Advertisement
Share

California passes law requiring companies to post salary ranges on job listings

The California State Capitol building
If Gov. Gavin Newsom signs the bill, California would join Colorado, New York City and Washington state in adopting the job-posting tactic. Above, the California State Capitol building.
(Jason Armond / Los Angeles Times)

California lawmakers on Tuesday passed legislation requiring all employers based or hiring in the state to post salary ranges on all job listings. The law will also require California-based companies with more than 100 employees to show their median gender and racial pay gaps — a first for a U.S. state.

The bill will head to Gov. Gavin Newsom, who has until Sept. 30 to sign or veto it. He hasn’t yet expressed a position and didn’t immediately respond to a request for comment. If he signs it, the law would affect some of the biggest U.S. companies, including Meta Platforms Inc., Alphabet Inc. and Walt Disney Co.

In recent years, more states have adopted an array of transparency laws to fight the stubborn gender and racial pay gaps.

Advertisement

Women who work full time earn about 83% of what men do, according to U.S. Census Bureau data — a figure that hasn’t budged much in recent years. Black women and Latinas earn less, on average, than their white counterparts.

Some bosses consider telework as a benefit. Many workers don’t see it that way but are willing to accept a lower salary, up to a point.

If signed by Newsom, California would join Colorado, New York City and Washington state in adopting the job-posting requirement. Only Colorado’s law is in effect; New York City-based employers will have to list pay ranges starting Nov. 1. The New York state Legislature also passed a similar bill that’s awaiting Gov. Kathy Hochul’s signature.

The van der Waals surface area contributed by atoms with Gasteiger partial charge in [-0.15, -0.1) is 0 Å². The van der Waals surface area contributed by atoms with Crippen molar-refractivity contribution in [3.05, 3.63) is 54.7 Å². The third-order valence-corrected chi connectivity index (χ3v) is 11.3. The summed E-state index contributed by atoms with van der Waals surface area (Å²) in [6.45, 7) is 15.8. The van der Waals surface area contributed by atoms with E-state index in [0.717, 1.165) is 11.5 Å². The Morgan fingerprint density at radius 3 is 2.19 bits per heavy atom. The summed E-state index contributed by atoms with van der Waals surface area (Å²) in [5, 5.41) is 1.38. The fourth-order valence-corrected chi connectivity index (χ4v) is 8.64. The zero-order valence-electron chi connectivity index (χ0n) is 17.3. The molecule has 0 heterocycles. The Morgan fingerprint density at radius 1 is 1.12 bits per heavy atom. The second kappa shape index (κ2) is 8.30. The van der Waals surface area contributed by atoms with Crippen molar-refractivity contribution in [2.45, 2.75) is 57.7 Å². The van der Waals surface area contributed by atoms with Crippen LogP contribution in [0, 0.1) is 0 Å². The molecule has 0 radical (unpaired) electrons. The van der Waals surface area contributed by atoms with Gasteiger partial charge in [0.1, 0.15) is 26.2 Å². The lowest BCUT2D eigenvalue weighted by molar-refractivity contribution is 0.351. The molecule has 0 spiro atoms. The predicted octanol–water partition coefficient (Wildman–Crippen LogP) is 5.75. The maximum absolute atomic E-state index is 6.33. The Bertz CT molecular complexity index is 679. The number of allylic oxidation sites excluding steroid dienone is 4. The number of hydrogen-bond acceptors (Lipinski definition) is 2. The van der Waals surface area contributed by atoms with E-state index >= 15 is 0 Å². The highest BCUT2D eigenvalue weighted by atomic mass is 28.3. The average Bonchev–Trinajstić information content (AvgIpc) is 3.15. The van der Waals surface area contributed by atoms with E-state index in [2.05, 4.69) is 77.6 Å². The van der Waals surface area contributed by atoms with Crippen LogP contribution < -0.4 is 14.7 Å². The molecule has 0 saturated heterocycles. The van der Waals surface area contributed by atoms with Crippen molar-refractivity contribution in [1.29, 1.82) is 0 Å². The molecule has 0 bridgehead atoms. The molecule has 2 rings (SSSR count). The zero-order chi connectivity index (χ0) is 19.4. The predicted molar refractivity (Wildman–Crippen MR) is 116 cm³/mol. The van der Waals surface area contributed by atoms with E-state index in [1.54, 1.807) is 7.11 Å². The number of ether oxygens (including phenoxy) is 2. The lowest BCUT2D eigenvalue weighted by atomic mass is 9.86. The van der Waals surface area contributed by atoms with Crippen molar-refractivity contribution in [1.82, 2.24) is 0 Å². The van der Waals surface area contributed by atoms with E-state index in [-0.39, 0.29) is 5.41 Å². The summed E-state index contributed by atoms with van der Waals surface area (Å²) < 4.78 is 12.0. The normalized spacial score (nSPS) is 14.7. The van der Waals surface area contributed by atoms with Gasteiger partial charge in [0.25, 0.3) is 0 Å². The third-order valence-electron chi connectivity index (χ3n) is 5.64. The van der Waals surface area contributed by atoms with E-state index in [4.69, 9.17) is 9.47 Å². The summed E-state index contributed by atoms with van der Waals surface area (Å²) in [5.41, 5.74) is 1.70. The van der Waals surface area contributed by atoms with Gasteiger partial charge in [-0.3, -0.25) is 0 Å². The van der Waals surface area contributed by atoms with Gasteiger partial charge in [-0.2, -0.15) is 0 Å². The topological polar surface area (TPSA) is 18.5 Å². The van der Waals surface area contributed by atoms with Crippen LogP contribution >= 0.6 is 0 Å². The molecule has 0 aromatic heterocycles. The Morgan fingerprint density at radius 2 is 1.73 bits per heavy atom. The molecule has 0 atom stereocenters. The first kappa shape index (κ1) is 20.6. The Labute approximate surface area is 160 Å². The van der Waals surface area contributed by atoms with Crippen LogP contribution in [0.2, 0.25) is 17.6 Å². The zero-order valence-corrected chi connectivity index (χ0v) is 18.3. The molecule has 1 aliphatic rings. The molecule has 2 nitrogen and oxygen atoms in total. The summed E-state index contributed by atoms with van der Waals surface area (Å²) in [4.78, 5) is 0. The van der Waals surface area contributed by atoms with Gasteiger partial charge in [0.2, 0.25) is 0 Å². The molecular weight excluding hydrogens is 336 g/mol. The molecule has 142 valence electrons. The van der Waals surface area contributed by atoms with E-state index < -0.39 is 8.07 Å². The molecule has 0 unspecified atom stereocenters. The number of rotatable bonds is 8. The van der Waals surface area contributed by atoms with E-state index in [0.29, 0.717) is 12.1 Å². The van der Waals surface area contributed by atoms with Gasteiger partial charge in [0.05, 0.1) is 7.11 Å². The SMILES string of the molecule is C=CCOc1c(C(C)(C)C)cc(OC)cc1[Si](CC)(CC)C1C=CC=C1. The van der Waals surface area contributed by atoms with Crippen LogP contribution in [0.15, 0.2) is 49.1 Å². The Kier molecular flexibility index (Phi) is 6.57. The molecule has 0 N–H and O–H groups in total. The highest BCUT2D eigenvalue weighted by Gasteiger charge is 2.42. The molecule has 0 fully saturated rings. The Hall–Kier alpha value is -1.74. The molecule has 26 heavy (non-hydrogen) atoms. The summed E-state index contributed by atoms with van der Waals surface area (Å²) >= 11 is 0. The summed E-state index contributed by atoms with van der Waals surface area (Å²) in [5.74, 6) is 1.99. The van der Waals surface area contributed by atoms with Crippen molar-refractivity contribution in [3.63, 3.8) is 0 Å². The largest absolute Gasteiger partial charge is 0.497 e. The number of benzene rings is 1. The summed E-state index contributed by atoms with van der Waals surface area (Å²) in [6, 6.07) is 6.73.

If the California and New York governors, who are both Democrats, sign the pending laws, almost a quarter of the U.S. population will live in states with such salary disclosure requirements.

“I think this becomes a tipping point, frankly,” said Christine Hendrickson, vice president of strategic initiatives at Syndio, which provides software that helps employers identify pay disparities. “It’s at this point that employers are going to stop going jurisdiction by jurisdiction and start looking for a nationwide strategy.”

The California Chamber of Commerce opposed the bill, even after lawmakers stripped a requirement that would have made all pay data public. New York City’s rule also faced business pushback, which delayed enforcement by six months.

Pay transparency on job postings is just one of many tools cities and states have adopted to close wage gaps. Some also prohibit employers from asking about pay at past jobs and from disciplining workers who share pay information.

Maryland requires pay to be disclosed for job postings upon request and Connecticut, Nevada and Rhode Island require disclosure during the hiring process.


Advertisement